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Three new power lines on the horizon?  

With new wind farms getting ready to spin hundreds of turbines in southeastern Minnesota, four utility companies – including Xcel Energy, Minnesota’s largest – now want to string new wires to take the electricity to users, including those in Rochester.

Xcel, Southern Minnesota Municipal Power Agency, Rochester Public Utilities and Great River Energy from the northern Twin Cities are planning a trio of transmission lines in Mower, Dodge and Olmsted counties.

The two longest lines, which could be carrying energy by 2011 or 2012, would start from Great River Energy’s existing generating station at Pleasant Valley near Sargeant. They would run:

• north to a big electrical intersection at Byron.

• northeast to Rochester’s far south side, where Rochester Public Utilities would construct a substation to serve that rapidly growing area. RPU also would tie that substation into its existing Willow Creek substation on the southeast side.

The third line essentially would piggyback on an existing transmission line. It would use the same pole from the Byron substation east and then head north to a future substation, also built by Rochester Public Utilities, near the west fringe of the city.

Both RPU connections would strengthen the city’s network. “We’ve seen a need for a number of years for a southside substation,” RPU spokesman Tony Benson said. “With this project, we’re able to tie it all in,” he said.

More independent sources for power also make the system more reliable.

The lines are not yet formally proposed with state regulators. But Xcel wants to hand its plans to the Minnesota Public Utilities Commission for consideration this fall, said project manager Grant Stevenson.

If approved, the new wires will become high-voltage highways to carry power from nearby wind farms to market.

“For Xcel, it provides an outlet for the wind(power) that’s being developed down by the Dexter-Adams area,” Stevenson said. “That’s already being built right now.”

He’s referring to the Wapsipinicon Wind Project, being developed by California-based enXco Inc. in that area. As many as 137 turbines are scheduled to start churning out electricity from the project by Dec. 31. Once construction is done, Xcel has a deal to buy and operate 67 of them for its portion, named Grand Meadow Wind Farm.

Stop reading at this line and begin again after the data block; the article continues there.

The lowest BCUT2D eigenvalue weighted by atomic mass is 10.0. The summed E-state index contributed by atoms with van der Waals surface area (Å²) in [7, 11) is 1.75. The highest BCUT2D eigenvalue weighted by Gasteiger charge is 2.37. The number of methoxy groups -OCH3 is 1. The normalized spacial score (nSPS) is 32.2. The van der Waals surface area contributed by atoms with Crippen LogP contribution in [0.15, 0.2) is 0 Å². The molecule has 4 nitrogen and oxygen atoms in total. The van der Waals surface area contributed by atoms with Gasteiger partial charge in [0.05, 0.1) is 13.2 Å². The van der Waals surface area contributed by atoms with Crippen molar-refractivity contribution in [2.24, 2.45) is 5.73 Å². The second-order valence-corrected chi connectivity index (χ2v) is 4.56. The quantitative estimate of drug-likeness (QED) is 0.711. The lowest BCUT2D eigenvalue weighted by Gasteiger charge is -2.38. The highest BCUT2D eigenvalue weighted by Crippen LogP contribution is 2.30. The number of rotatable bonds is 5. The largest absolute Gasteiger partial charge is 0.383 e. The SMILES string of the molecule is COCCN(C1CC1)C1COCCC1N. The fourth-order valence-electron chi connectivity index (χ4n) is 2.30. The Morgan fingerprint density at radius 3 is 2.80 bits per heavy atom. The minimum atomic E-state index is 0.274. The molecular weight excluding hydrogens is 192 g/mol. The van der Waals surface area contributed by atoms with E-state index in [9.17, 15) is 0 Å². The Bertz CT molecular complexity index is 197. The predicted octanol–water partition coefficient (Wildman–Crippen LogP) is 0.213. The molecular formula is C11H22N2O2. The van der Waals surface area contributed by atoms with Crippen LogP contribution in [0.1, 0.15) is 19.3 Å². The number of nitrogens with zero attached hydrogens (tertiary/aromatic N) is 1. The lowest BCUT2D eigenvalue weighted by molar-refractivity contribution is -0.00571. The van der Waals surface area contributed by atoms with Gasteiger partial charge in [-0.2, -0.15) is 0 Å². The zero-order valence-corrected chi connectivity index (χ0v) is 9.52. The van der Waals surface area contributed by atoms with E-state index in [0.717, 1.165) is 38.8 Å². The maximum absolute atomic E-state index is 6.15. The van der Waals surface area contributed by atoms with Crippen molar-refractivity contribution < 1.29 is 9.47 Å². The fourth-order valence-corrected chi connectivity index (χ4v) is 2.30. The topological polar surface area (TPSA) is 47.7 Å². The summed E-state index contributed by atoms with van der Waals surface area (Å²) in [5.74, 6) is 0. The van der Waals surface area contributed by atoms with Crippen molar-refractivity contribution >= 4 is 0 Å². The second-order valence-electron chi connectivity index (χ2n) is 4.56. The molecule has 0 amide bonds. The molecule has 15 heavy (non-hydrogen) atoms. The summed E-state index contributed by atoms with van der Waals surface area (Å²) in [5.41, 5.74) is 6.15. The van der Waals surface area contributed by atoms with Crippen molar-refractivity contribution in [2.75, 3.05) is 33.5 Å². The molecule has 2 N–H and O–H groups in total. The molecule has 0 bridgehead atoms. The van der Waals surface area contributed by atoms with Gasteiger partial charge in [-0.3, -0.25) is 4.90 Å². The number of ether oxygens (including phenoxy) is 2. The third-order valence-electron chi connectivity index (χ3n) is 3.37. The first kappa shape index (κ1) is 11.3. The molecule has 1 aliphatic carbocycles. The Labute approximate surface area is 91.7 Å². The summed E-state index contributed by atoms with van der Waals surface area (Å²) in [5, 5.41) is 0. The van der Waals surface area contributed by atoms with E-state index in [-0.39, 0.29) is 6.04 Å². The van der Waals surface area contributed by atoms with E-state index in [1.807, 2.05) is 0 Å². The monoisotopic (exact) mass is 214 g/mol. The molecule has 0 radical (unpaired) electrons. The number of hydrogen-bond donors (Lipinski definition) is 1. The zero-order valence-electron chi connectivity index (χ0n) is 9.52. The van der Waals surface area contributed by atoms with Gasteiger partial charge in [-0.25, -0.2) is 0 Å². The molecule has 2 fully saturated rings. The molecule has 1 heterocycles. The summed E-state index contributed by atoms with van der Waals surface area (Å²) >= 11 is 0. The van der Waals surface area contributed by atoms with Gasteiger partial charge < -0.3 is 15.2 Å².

Rochester-based SMMPA also has a long-term agreement to purchase all power generated by about the same number of turbines from the Wapsipinicon project.

Great River Energy would provide the key connection point between the wind developments and the 161,000-volt transmission lines at the large Pleasant Valley power plant near Sargeant.

From there, Xcel would build and own the two lines stretching to Byron and Rochester, probably spending about $40 million for construction, Stevenson said.

SMMPA officials have not yet decided whether the agency will pick up the tab for the third line. It would run from the Byron substation to RPU future Westside Substation at 60th Avenue and 19th Street Northwest.

The entire project could cost $50 million to $60 million. The new transmission lines likely would take at least two years to be approved and to build, Stevenson said. Until then, the power from any farms that go into operation would be squeezed on to the grid whenever possible, he said.

By Bob Freund


3 July 2008

This article is the work of the source indicated. Any opinions expressed in it are not necessarily those of National Wind Watch.

The copyright of this article resides with the author or publisher indicated. As part of its noncommercial effort to present the environmental, social, scientific, and economic issues of large-scale wind power development to a global audience seeking such information, National Wind Watch endeavors to observe “fair use” as provided for in section 107 of U.S. Copyright Law and similar “fair dealing” provisions of the copyright laws of other nations. Send requests to excerpt, general inquiries, and comments via e-mail.

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